Veteran's Group Calls for
American Gulf War Veterans Association
Joyce Riley vonKleist, RN, BSN spokesperson
P.O. Box 85
Versailles, Missouri 65084
(573) 378-6049 voice, (573) 378-5998 fax
For Immediate Release:
October 2, 2002
Contact Person: Gary Treece
The American Gulf War Veterans Association (AGWVA) now calls for the resignation of Secretary of Defense Donald Rumsfeld. In response to questioning by Senator Robert C. Byrd, (D-WV), Rumsfeld denied any knowledge that the United States had shipped biological weapons to Iraq during the 19801s. Rumsfeld was addressing the Armed Services Committee last week, when he stated that he "had no knowledge of any such shipments and doubted that they ever occurred."
There is no disputing the evidence that the U.S. provided bacteria and viruses as evidenced by Senate Report 103-900, "United States Dual-Use Exports To Iraq And Their Impact On the Health of The Persian Gulf War Veterans," dated May 25,1994, chaired by Senator Donald Riegle (D-MI) of the Banking, Housing and Urban Affairs Committee. This Senate report was available to all senators and listed among other items, Bacillus Anthracis, (anthrax) Clostridium botulinum, and West Nile Fever Virus as pathogens that were shipped to Iraq in the 1980s with the full knowledge of the Department of Commerce and the CDC.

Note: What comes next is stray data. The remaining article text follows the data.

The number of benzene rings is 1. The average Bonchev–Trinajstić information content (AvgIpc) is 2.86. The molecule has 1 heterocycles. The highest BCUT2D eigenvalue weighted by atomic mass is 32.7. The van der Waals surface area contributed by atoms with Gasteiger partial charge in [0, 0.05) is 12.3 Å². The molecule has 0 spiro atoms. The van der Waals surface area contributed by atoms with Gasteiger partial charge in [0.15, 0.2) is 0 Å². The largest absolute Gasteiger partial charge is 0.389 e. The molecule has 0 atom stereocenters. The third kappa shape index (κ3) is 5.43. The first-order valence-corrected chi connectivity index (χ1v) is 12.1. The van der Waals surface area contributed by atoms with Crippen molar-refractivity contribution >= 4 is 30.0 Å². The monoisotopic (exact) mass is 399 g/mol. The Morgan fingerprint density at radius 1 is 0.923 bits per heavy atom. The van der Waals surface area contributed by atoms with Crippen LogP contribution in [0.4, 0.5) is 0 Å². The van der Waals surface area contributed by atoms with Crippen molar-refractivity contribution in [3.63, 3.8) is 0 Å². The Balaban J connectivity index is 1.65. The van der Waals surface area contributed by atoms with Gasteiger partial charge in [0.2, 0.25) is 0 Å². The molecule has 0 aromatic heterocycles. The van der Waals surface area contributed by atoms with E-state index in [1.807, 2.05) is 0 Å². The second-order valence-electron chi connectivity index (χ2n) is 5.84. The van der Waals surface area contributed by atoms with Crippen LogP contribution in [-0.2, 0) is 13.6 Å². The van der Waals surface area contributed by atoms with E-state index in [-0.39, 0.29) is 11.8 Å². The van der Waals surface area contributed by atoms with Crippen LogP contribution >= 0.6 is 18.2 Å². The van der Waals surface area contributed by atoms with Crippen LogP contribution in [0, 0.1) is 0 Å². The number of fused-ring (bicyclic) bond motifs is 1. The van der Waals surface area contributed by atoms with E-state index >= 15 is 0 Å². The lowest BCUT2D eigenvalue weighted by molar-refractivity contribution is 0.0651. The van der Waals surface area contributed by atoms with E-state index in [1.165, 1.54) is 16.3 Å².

There is no question that the Secretary of Defense must be informed and up to date with information about a potential military enemy and his military capabilities. Mr. Rumsfeld's statements demonstrate that this is clearly not the case.
If our Secretary of Defense is unaware of the sales of biological materials to a country with which we are about to go to war, or if he is in denial over the fact that these sales occurred, the AGWVA believes that he represents a clear and present danger to the lives of our military, our country, and the American people, and should be considered a very serious threat to the national security. It is for this reason that the AGWVA calls for his resignation and removal from office.
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